AL: We have been running consultation events which have seen quite a lot of attendance throughout the UK. At the moment our consultation is still open until 24 February this year, so everyone is welcome to access the internet, look at our QAA homepage and find the consultation and the survey there.
DN: I asked Doctor Geoffrey Barker-Read of the University of Leeds and Colin Stanfield of Runshaw College just why Part C of the UK Quality Code is important to them and their institutions.
GBR: It provides us with the opportunity to explain to potential students and to other members of the public what it is about Leeds University that is distinctive and sets us apart from other institutions in the UK.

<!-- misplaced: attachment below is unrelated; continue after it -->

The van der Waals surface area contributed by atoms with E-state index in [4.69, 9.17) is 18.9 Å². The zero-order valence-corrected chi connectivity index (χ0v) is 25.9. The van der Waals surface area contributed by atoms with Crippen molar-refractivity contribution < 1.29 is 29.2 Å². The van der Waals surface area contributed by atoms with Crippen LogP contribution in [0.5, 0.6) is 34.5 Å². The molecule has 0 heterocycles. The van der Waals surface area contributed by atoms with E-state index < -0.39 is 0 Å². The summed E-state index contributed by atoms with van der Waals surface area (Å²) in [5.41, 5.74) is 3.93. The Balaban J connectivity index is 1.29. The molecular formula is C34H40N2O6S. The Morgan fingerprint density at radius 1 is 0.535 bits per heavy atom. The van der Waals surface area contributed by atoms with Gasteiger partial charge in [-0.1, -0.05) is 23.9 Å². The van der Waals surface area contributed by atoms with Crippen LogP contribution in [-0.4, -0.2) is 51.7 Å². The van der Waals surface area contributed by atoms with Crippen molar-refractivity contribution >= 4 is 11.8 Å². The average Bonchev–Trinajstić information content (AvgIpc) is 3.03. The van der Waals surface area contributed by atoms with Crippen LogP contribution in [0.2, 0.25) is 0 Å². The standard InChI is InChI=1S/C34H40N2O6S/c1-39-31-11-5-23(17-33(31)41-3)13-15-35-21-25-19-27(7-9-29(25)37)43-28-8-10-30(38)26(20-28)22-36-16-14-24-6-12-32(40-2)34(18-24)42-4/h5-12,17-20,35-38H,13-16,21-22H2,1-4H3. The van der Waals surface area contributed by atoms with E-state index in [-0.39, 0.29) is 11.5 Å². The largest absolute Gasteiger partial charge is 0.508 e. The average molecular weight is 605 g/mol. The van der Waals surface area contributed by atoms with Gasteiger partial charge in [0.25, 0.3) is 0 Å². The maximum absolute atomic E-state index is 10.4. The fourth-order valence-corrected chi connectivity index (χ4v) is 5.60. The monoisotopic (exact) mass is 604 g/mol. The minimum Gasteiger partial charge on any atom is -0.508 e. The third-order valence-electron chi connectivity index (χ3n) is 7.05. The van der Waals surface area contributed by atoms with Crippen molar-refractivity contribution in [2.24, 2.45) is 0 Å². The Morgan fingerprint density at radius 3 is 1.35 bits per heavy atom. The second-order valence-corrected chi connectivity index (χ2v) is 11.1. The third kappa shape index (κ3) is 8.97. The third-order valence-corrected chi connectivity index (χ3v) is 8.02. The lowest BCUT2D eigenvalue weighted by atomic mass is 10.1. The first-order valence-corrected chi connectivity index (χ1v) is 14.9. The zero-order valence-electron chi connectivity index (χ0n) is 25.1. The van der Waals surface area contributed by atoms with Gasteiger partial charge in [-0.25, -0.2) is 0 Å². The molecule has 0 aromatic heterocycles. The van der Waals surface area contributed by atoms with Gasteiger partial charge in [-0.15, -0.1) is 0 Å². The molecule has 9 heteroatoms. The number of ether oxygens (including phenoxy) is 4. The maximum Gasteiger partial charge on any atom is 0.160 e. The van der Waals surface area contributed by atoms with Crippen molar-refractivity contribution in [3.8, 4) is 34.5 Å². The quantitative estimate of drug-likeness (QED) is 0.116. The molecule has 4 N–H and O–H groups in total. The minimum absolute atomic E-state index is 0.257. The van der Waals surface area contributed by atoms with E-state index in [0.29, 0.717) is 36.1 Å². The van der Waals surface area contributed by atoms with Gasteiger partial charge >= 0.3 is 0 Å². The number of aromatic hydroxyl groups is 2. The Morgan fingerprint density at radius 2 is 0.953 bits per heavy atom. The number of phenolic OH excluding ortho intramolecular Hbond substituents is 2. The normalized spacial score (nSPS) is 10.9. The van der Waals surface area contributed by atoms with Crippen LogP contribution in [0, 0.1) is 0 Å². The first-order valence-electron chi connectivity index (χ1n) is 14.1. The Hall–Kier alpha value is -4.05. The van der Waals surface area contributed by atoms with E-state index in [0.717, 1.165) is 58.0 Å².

CS: I think like all institutions we are struggling with the concept of information, and public information. We are subject currently to IQER and over the years public information has assumed a major significance within that and of course, we are also working towards KIS requirements at the moment, and so today has been a useful exercise to see how this element of the code dovetails, or doesn't as the case may be, with KIS requirements.
DN: Secondly I posed the question, 'does Part C meet the needs of your institution?' to Adrian Smith of the London School of Theology and Bridgette Pollard of Greenwich School of Management. Up first is Adrian.